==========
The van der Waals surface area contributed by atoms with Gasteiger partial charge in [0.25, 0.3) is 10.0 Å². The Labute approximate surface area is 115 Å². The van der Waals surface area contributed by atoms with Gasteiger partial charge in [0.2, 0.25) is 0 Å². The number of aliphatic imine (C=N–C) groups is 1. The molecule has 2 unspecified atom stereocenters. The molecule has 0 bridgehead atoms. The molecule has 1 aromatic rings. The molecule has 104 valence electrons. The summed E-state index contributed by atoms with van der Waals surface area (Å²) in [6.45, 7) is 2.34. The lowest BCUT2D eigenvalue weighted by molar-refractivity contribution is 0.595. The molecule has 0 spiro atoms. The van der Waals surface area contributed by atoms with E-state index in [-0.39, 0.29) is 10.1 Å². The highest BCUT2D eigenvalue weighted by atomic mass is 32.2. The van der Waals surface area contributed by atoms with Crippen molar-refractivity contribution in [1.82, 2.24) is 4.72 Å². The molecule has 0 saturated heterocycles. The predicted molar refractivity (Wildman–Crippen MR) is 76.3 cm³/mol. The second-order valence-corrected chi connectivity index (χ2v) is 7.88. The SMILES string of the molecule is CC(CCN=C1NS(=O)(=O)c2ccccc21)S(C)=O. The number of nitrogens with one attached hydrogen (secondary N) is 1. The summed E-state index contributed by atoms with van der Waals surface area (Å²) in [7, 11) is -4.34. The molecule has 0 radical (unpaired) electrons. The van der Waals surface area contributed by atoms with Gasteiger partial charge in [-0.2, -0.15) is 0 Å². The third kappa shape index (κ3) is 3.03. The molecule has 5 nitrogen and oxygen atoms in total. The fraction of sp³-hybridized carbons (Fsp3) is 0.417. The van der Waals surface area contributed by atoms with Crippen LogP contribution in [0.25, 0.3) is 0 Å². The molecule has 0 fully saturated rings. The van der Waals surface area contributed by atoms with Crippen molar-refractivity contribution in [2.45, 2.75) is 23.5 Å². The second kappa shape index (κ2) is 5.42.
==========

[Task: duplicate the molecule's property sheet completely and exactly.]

The van der Waals surface area contributed by atoms with Gasteiger partial charge in [0.25, 0.3) is 10.0 Å². The Labute approximate surface area is 115 Å². The van der Waals surface area contributed by atoms with Gasteiger partial charge in [0.2, 0.25) is 0 Å². The number of aliphatic imine (C=N–C) groups is 1. The molecule has 2 unspecified atom stereocenters. The molecule has 0 bridgehead atoms. The molecule has 1 aromatic rings. The molecule has 104 valence electrons. The summed E-state index contributed by atoms with van der Waals surface area (Å²) in [6.45, 7) is 2.34. The lowest BCUT2D eigenvalue weighted by molar-refractivity contribution is 0.595. The molecule has 0 spiro atoms. The van der Waals surface area contributed by atoms with E-state index in [-0.39, 0.29) is 10.1 Å². The highest BCUT2D eigenvalue weighted by atomic mass is 32.2. The van der Waals surface area contributed by atoms with Crippen molar-refractivity contribution in [1.82, 2.24) is 4.72 Å². The molecule has 0 saturated heterocycles. The predicted molar refractivity (Wildman–Crippen MR) is 76.3 cm³/mol. The second-order valence-corrected chi connectivity index (χ2v) is 7.88. The SMILES string of the molecule is CC(CCN=C1NS(=O)(=O)c2ccccc21)S(C)=O. The number of nitrogens with one attached hydrogen (secondary N) is 1. The summed E-state index contributed by atoms with van der Waals surface area (Å²) in [7, 11) is -4.34. The molecule has 0 radical (unpaired) electrons. The van der Waals surface area contributed by atoms with Gasteiger partial charge in [-0.2, -0.15) is 0 Å². The third kappa shape index (κ3) is 3.03. The molecule has 5 nitrogen and oxygen atoms in total. The fraction of sp³-hybridized carbons (Fsp3) is 0.417. The van der Waals surface area contributed by atoms with Crippen LogP contribution in [0.25, 0.3) is 0 Å². The molecule has 0 fully saturated rings. The van der Waals surface area contributed by atoms with Crippen molar-refractivity contribution in [2.45, 2.75) is 23.5 Å². The second kappa shape index (κ2) is 5.42.